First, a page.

As of Tuesday, there are still over 400,000 people without power in Louisiana. The death toll for Hurricane Ida is now at 68 as the devastation is tallied from a single storm that brought floods and destruction across a wide swath of states. That’s just one storm. One storm, from one hurricane season, in one country.
The same week Ida passed through the Eastern United States, the Dixie Fire blazed in California. It’s still burning, Having consumed over 900,000 acres and far from being fully contained, that fire is almost certain to top the previous record holder. That previous biggest fire in recorded history burned a million acres—in 2020. Of the top 20 wildfires recorded across the nation, CNN reports that all but three have come in the last 20 years.
Those fires are persisting inside a megadrought that has made the western half of the United States drier than at any point in the last 1,200 years. Across the West, reservoirs are at record lows with limited water available to agriculture and falling short of predictions. Despite this, Utah is building a billion-dollar pipeline to siphon still more water away from a lake that is already at record lows.
Adding to the misery are frequent heat waves that in 2021 have brought what may be record temperatures to Death Valley and broiled the normally temperate Northwest. Salem, Oregon, reached 117 degrees in the first days of July, while nearby Portland notched two days above 112. It was just one fragment of a global phenomenon that made July 2021 the hottest month in the last 142 years of records.
Floods. Storms, Droughts. Heat. Fires. If it seems that the news is so often filled with weather disasters, that’s because it is. As NPR reports, weather disasters are five times more common than they were just 50 years ago. Some of that is because more people are living in areas that are subject to disaster, but the biggest reason is the one that everyone already knows—the manufactured climate crisis.
The picture of accelerating disasters comes from a new report by the World Meteorological Organization. They document nearly 11,000 disasters over a 50-year period—disasters that generated $3.6 trillion in losses and over two million deaths.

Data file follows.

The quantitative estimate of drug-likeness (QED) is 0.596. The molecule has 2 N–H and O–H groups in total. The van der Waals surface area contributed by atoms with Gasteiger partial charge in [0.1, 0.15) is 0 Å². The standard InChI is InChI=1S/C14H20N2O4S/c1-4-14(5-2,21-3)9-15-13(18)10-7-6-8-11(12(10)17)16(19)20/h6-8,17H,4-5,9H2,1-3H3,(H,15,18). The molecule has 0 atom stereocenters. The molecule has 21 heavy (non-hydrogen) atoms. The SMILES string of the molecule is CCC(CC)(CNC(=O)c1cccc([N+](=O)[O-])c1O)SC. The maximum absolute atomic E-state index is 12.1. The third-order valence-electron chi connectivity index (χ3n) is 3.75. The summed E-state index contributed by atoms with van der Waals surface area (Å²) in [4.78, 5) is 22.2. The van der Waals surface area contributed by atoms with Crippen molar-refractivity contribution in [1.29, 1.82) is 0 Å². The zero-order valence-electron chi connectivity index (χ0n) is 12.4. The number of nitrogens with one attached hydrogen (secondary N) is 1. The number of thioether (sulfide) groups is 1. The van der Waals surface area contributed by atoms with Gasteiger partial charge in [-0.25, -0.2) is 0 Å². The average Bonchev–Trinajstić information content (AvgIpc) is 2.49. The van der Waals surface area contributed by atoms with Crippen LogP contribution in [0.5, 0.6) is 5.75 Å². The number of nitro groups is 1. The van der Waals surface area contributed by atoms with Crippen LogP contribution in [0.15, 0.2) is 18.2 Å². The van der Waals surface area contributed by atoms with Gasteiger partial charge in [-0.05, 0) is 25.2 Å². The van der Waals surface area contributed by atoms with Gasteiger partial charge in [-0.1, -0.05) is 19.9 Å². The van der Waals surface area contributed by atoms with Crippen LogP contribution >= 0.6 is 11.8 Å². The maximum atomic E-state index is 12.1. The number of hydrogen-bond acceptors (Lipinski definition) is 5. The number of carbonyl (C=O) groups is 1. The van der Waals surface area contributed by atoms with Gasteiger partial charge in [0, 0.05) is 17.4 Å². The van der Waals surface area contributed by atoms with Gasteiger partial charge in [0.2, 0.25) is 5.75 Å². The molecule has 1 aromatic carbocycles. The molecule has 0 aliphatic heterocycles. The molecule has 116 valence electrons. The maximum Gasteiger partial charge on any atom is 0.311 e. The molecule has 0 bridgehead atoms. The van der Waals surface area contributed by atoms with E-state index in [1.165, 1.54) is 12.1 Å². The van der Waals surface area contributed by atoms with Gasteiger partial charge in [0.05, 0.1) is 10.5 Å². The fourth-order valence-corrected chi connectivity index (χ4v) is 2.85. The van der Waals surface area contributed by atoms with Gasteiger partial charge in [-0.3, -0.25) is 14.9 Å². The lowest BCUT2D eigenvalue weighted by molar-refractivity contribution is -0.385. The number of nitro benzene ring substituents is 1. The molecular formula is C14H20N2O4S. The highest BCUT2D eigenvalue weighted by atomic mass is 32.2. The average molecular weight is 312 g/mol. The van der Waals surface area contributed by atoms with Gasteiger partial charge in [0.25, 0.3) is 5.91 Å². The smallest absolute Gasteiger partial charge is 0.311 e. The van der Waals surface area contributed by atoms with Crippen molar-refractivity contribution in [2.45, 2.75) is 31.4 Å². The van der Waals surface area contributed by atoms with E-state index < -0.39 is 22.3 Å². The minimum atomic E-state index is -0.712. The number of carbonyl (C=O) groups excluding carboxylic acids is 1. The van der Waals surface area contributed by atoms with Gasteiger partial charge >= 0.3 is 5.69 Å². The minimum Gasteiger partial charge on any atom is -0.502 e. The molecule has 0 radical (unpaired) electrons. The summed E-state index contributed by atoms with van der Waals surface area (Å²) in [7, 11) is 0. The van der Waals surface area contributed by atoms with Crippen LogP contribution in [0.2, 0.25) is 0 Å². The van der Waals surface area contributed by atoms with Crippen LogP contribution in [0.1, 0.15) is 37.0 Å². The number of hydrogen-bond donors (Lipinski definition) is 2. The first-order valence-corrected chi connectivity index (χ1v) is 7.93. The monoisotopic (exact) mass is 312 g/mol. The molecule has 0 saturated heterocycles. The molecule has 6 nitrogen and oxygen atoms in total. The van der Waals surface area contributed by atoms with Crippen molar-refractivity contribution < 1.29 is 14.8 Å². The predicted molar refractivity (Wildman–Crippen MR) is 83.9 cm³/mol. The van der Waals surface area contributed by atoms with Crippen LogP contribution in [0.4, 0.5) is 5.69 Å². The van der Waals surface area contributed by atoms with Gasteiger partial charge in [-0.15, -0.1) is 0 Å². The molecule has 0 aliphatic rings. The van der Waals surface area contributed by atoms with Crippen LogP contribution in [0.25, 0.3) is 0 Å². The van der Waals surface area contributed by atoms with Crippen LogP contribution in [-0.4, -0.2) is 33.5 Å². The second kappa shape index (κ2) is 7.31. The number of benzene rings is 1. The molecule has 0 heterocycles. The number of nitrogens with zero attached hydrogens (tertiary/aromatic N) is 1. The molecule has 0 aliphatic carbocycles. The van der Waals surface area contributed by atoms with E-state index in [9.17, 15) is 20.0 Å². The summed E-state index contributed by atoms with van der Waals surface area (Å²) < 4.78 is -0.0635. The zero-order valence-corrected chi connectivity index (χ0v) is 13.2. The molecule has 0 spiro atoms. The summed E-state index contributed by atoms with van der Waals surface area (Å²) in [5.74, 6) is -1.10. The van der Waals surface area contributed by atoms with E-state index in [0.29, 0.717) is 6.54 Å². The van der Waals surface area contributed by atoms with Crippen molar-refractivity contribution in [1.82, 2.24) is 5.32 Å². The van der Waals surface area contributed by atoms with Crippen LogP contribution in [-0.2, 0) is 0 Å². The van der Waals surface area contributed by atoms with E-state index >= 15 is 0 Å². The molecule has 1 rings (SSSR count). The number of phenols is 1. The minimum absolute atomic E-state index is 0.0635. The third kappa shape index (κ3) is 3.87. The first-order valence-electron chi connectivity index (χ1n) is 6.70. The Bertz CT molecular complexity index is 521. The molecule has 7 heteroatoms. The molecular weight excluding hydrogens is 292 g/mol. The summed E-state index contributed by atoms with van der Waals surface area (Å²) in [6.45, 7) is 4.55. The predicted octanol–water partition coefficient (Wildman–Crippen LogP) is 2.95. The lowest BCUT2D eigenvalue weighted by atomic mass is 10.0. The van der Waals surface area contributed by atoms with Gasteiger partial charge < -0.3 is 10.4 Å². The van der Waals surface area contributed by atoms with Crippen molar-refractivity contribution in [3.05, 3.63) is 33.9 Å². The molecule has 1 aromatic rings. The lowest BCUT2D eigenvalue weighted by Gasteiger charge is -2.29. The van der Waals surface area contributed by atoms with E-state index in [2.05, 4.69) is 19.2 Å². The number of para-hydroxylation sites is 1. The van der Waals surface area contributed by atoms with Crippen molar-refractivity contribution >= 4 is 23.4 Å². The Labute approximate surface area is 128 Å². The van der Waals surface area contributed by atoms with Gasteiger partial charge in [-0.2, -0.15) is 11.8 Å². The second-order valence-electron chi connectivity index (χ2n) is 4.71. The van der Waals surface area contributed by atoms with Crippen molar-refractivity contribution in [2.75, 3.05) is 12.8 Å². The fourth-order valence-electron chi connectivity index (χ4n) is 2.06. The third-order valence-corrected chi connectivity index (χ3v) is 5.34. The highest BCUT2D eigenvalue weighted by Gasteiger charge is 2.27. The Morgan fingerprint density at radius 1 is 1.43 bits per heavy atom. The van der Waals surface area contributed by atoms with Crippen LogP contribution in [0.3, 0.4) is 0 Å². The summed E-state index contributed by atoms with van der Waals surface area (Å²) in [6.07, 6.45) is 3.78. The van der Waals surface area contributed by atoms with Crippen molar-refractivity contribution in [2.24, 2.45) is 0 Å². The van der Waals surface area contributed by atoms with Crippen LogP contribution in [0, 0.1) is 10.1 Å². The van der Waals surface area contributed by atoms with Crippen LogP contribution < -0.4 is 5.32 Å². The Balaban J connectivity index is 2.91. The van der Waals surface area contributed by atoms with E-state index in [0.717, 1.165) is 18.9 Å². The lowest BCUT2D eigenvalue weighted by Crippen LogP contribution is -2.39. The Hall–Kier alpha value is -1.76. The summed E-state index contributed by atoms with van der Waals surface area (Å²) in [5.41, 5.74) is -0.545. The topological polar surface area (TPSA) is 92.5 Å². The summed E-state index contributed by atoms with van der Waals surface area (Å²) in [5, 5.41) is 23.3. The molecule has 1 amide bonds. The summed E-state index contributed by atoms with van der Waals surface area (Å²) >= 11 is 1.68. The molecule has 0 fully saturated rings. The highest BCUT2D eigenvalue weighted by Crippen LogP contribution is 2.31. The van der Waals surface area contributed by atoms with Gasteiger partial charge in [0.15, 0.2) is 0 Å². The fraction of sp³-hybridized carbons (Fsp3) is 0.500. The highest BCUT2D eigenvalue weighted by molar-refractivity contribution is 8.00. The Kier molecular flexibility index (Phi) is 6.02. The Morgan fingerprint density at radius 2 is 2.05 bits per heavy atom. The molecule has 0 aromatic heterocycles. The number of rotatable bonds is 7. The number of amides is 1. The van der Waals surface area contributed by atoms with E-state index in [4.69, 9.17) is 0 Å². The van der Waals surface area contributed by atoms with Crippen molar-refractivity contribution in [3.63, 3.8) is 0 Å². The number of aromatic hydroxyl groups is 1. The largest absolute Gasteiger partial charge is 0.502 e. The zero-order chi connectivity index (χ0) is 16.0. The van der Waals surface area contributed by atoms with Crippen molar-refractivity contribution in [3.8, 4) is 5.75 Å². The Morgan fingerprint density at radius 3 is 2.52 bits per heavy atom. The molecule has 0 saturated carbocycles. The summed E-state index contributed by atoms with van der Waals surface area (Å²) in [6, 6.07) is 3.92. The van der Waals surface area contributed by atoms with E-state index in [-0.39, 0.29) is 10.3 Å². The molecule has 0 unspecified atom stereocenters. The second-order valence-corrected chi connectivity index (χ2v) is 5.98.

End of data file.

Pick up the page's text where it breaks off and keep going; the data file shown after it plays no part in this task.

At the top of the chart for causing the most deaths are a series of droughts that brought famine to large parts of Africa and a cluster of vast storms that hit low-lying countries like Bangladesh. At the top of the chart for most cost are five hurricanes that have hit the United States since 2005. At number six on that list, Hurricane Andrew was the costliest weather disaster on record when it struck Florida in 1992. The scope of its destruction was such that it completely changed how homes were built in the area and created a whole new generation of measures designed to protect the region against a repeat. Since then, what’s been demonstrated is that even the best preparation can’t do much to limit the damage from increasingly large, increasingly powerful, increasingly wet storms.
And while heat waves and droughts may seem to be the opposite of flooding and hurricanes, they’re actually deeply connected. "We have more water vapor in the atmosphere, which is exacerbating extreme rainfall and deadly flooding," said WMO Secretary-General Petteri Taalas. "The warming of the oceans has affected the frequency and area of existence of the most intense tropical storms."
The statistics on weather disasters, showing their rapid and devastating increase, follow a massive report from the Intergovernmental Panel on the Climate Crisis released in August. Far from being eliminated or even slowing down, that report showed the climate crisis driven by human activities is accelerating. It’s impossible to stop the initial effects of the crisis because we’re already living them—that’s what those weather disasters are, the individual “pixels” of the whole climate crisis picture.
However, it’s still possible to keep too many of those images from being ones of despair and ruin. Which is why this week, over 200 medical journals are joining together to deliver one message from the world’s healthcare professionals:
Health is already being harmed by global temperature increases and the destruction of the natural world, a state of affairs health professionals have been bringing attention to for decades. The science is unequivocal; a global increase of 1.5°C above the pre-industrial average and the continued loss of biodiversity risk catastrophic harm to health that will be impossible to reverse. Despite the world’s necessary preoccupation with covid-19, we cannot wait for the pandemic to pass to rapidly reduce emissions.
The call from health professionals—battling a pandemic, no less—that the climate crisis has to be the most important topic on our agenda seems counterintuitive. But it comes in part because climate change contributes to human deaths and disease. While drought in Ethiopia and Sudan gets credit for a high death toll, the drought was just a precursor to famine. And when looking at one of the major effects of the climate crisis:
Global heating is also contributing to the decline in global yield potential for major crops, falling by 1.8-5.6% since 1981; this, together with the effects of extreme weather and soil depletion, is hampering efforts to reduce undernutrition.
Efforts to change this by expanding the cultivation area are actually making things worse because they’re damaging the ecosystem and converting healthy forest areas into poor agricultural land that can only produce for a limited time.
Whether it’s meteorologists, or climate experts, or healthcare professionals, the answer is the same — we are the authors of our own misery, and we can only hope to improve if we provide emergency care to the patient that is home to us all.